Beautiful British Towns – Past vs Present
Louise Rayner was a British watercolour artist of the Victorian Era.
During the summers of the 1870s and 1880s, she traveled extensively across the UK, painting everyday life as street scenes of towns and cities during the booming Victorian era.
Her paintings show people going about their work, and have a quaint “olde worlde” feel to them.
Under each of Louise Rayner’s paintings, there is a live “Street View” (from Google maps) of the same location depicted in the paintings—you can pan and zoom around the image to get a 360º view.
How have things changed? Let’s take a look.
In her painting of Watergate Street in Chester, we can see that many buildings from Louise Rayner’s day still exist today. You can even “walk” down the street in the Google Maps “live” image—just follow the arrows. The shop fronts may be modern, but as you look up, you find the original buildings—almost identical to Victorian times. How marvelous—modern commerce co-existing with history.
In her second painting, depicting Fish Street in Shrewsbury, we see a narrow section of street that’s just wide enough for one car to pass through today. The buildings may have changed, but their character remains largely the same.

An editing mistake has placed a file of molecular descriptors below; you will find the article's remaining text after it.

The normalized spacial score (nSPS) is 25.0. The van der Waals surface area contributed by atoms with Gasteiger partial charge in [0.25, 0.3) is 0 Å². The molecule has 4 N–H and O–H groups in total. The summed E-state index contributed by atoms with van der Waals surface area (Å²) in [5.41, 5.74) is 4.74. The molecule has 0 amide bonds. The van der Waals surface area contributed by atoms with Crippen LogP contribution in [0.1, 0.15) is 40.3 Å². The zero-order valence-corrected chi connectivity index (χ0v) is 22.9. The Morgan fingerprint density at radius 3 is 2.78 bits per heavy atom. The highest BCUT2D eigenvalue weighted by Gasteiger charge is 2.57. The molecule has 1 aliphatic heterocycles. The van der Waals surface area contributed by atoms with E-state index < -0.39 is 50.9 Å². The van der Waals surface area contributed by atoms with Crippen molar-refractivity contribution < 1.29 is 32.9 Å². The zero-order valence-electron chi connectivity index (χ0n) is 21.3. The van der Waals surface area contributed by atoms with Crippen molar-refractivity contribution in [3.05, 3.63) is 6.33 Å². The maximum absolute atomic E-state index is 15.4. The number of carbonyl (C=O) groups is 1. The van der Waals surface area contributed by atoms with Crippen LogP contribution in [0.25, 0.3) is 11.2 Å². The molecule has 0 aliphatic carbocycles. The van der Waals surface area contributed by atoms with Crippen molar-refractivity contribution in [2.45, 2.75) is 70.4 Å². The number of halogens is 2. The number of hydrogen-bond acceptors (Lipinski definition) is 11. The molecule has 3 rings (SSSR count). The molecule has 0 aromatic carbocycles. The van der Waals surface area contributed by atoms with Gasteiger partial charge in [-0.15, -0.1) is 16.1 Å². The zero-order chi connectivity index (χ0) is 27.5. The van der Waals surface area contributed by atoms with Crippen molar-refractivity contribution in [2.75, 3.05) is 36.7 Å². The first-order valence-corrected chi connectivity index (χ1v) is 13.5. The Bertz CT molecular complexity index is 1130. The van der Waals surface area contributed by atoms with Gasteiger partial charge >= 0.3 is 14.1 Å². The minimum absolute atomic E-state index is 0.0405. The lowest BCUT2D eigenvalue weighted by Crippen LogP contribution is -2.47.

In the third Louise Rayner painting, showing Church Street in Warwick, there are clearly big changes since the 1880s. This narrow section of Church Street (with the man carrying two baskets), has gone completely—replaced by a wider street at this spot.
Notice the drainage channel running down the center in the painting. Smaller towns like Warwick would still have suffered from poor drainage and sanitation in the 1870s. It was likely that alleyways like this were overcrowded, with inadequate water supply and shared privies. Sewage would have accumulated in cesspools and created a terrible stench, especially in summer.
In her painting of Durham Cathedral, shown towering above the River Wear in the North East of England, we can see cute little cottages and townhouses on the left bank by the bridge. Whilst the bridge remains intact, today, we have a mix of traditional cottages and modern condominiums.
The right bank of the river today features restaurants and a shopping centre—taking advantage of the beautiful view across the river towards the cathedral.
In Louise Rayner’s painting of Eastgate Street, Chester, we see a lot of similarities with how the street looks today. The clock above the bridge has been added since the painting, but take a close look at the building on the right nearest the bridge. Notice the corner turret that was a common feature of Victorian architecture. It indicates how little that building has changed in 130 years.
Chester is a beautiful town with many well-preserved historic buildings.